Nothing gets fans excited like the prospect of a great NFL training camp battle. Yet, for the players, nothing could be worse.
For fans, training camp battles are something to which just about everyone can relate. Most of us played some sort of sport at some point in our lives, and many of us played high school or college football. The rush of seeing the weekly depth chart put up on the bulletin board or going head-to-head with the guy above you is a connection we have to our NFL heroes, even if so much of their lives is drastically foreign.
This isn't high school for the players, however. Imagine your boss walking up to you and asking you to sit down and watch someone else take a "few reps" at your job. Then imagine your job being on the line. For some NFL players, sliding down the depth chart ostensibly means sliding off a roster altogether—if the salary cap calls for it.
Moreover, training camp battles split reps in ways established positions don't have to worry about. Think an eventual rookie starter wouldn't be better off if he'd gotten 75 percent of the reps in camp rather than splitting them 50-50?
The stress of a training camp battle is great for fans, great for media and terrible for the players themselves. Here are the potential winners of some of the most action-packed battles across the league this preseason.
Candidates: Gary Gibson vs. Derek Landri vs. Akeem Spence
In 2012, Tampa Bay Buccaneers defensive tackle Gerald McCoy had one of the best unheralded seasons in the entire NFL. Yet, overall, the Buccaneers defense just wasn't very good—ranking 29th overall in the NFL while still being No. 1 against the rush. On the interior next to McCoy, the prospects weren't great. To make matters worse, Roy Miller—last year's starter—is off to the Jacksonville Jaguars.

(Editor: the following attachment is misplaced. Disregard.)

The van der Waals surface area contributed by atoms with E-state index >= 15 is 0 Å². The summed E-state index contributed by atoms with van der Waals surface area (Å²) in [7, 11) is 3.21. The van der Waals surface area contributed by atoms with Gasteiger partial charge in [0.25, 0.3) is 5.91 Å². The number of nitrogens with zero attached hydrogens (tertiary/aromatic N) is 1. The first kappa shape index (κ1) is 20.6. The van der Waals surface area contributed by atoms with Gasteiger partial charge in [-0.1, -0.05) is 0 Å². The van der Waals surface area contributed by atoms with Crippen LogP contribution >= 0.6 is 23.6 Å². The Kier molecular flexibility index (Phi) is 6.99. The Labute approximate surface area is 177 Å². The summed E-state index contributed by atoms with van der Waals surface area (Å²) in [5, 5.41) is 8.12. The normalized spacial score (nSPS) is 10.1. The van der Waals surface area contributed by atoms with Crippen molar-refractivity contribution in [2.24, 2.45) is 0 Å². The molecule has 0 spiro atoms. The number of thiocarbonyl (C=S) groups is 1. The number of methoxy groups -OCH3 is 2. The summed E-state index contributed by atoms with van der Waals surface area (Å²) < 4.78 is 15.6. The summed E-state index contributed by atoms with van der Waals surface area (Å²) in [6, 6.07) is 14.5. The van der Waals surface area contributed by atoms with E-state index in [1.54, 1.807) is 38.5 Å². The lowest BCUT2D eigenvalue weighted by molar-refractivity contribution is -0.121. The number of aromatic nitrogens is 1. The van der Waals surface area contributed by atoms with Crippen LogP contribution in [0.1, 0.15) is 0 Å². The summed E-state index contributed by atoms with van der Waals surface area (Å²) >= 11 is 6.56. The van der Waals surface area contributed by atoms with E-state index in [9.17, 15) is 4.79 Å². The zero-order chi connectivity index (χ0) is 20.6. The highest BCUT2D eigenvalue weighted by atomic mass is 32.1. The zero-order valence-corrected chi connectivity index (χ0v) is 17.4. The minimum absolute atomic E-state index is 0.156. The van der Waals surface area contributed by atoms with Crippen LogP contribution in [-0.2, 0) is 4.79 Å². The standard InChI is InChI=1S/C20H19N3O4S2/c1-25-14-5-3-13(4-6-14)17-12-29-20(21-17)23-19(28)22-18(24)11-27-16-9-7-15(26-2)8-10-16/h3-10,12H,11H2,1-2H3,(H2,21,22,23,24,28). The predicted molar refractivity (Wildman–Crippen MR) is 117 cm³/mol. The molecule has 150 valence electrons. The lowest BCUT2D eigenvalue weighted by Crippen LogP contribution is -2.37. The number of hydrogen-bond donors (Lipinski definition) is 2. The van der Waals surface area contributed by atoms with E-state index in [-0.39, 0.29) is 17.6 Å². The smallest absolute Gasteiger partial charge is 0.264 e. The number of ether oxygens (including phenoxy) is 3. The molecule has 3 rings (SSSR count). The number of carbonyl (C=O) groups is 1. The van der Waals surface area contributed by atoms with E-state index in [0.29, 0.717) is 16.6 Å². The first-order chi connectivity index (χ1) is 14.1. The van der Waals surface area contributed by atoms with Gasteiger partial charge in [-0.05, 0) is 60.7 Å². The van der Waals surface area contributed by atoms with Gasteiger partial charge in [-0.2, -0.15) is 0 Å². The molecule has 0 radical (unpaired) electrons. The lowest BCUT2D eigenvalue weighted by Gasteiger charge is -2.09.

Gibson is the incumbent after playing 287 snaps last season. Landri had a great 2011 but was disappointing last season, along with every other Philadelphia Eagle. Spence, a fourth-round pick, has the size and ability that coach Greg Schiano better be looking for.
I've been high on Spence for a while and love his fit in Tampa Bay. McCoy has taken a liking to him and is teaching him the finer points of NFL life. This is going to be a heavy rotation no matter what, but Spence should end up with first crack in base situations.
Projected Winner: Akeem Spence
Candidates: Jon Bostic vs. D.J. Williams
After the Chicago Bears drafted Bostic in the second round, fans considered this position his divine right. However, Bostic almost immediately started proving them right with fantastic play in both camp and in the preseason game. He's also been helped by a Williams calf injury, but it may not have mattered anyway.
Bleacher Report's newest lead writer, Matt Bowen, did a great job breaking down Bostic's preseason interception of Carolina Panthers quarterback Cam Newton. Among lots of other great nuggets, he wrote:
There is no question Newton is at fault here for forcing this ball with the linebacker sitting inside, but let’s give Bostic the credit for adjusting to make the catch and taking it back for six points. That’s a highlight play from a rookie trying to win a starting job. Remember, good things happen when you play the technique of the defense and trust what you see.
If Bostic can stick to those basics, he'll win this job easily.
Projected Winner: Jon Bostic
Candidates: Nnamdi Asomugha vs. Eric Wright
Asomugha and Wright are not good cornerbacks. Let's just get that out of the way. At one time, both could hold their own. More importantly for the Niners, they can both be good in limited roles. It's just that the days of Asomugha as a legitimate shutdown corner and Wright's days of earning ridiculous contracts are officially over.